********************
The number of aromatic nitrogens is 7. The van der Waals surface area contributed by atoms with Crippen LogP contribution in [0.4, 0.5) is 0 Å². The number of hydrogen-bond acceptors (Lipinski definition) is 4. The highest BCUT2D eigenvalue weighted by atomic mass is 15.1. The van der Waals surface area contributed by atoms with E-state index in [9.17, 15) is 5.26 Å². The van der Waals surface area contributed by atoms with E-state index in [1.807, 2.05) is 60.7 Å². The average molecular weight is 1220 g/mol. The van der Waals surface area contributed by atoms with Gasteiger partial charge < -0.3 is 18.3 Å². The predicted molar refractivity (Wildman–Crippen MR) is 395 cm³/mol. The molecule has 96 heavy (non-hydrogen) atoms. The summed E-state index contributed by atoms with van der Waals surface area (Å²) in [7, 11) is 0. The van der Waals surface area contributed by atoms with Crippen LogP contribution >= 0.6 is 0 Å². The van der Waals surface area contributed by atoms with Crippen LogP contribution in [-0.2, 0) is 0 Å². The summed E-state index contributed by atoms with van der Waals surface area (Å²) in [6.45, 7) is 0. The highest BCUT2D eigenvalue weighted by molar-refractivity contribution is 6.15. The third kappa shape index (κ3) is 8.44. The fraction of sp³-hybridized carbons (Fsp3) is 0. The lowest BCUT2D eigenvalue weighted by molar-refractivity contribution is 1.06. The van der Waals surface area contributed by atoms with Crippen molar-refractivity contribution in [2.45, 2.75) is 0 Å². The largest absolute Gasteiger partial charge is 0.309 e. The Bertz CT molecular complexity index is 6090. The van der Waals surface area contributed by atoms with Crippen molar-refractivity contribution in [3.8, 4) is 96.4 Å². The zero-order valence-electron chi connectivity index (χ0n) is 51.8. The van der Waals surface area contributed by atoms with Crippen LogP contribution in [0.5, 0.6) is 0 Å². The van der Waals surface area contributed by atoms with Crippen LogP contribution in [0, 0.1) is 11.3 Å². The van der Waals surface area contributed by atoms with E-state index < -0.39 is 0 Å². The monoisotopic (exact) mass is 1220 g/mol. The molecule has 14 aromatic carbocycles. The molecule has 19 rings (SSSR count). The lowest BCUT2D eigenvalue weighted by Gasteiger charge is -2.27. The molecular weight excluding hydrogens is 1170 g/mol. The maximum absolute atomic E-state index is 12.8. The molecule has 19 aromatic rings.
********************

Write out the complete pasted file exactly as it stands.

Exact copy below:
The number of aromatic nitrogens is 7. The van der Waals surface area contributed by atoms with Crippen LogP contribution in [0.4, 0.5) is 0 Å². The number of hydrogen-bond acceptors (Lipinski definition) is 4. The highest BCUT2D eigenvalue weighted by atomic mass is 15.1. The van der Waals surface area contributed by atoms with E-state index in [9.17, 15) is 5.26 Å². The van der Waals surface area contributed by atoms with E-state index in [1.807, 2.05) is 60.7 Å². The average molecular weight is 1220 g/mol. The van der Waals surface area contributed by atoms with Gasteiger partial charge < -0.3 is 18.3 Å². The predicted molar refractivity (Wildman–Crippen MR) is 395 cm³/mol. The molecule has 96 heavy (non-hydrogen) atoms. The summed E-state index contributed by atoms with van der Waals surface area (Å²) in [7, 11) is 0. The van der Waals surface area contributed by atoms with Crippen LogP contribution >= 0.6 is 0 Å². The van der Waals surface area contributed by atoms with Crippen LogP contribution in [-0.2, 0) is 0 Å². The summed E-state index contributed by atoms with van der Waals surface area (Å²) in [6.45, 7) is 0. The highest BCUT2D eigenvalue weighted by molar-refractivity contribution is 6.15. The third kappa shape index (κ3) is 8.44. The fraction of sp³-hybridized carbons (Fsp3) is 0. The lowest BCUT2D eigenvalue weighted by molar-refractivity contribution is 1.06. The van der Waals surface area contributed by atoms with Crippen molar-refractivity contribution in [2.45, 2.75) is 0 Å². The largest absolute Gasteiger partial charge is 0.309 e. The Bertz CT molecular complexity index is 6090. The van der Waals surface area contributed by atoms with Crippen molar-refractivity contribution in [3.8, 4) is 96.4 Å². The zero-order valence-electron chi connectivity index (χ0n) is 51.8. The van der Waals surface area contributed by atoms with Crippen LogP contribution in [0.5, 0.6) is 0 Å². The van der Waals surface area contributed by atoms with Crippen LogP contribution in [0, 0.1) is 11.3 Å². The van der Waals surface area contributed by atoms with E-state index < -0.39 is 0 Å². The monoisotopic (exact) mass is 1220 g/mol. The molecule has 14 aromatic carbocycles. The molecule has 19 rings (SSSR count). The lowest BCUT2D eigenvalue weighted by Gasteiger charge is -2.27. The molecular weight excluding hydrogens is 1170 g/mol. The maximum absolute atomic E-state index is 12.8. The molecule has 19 aromatic rings.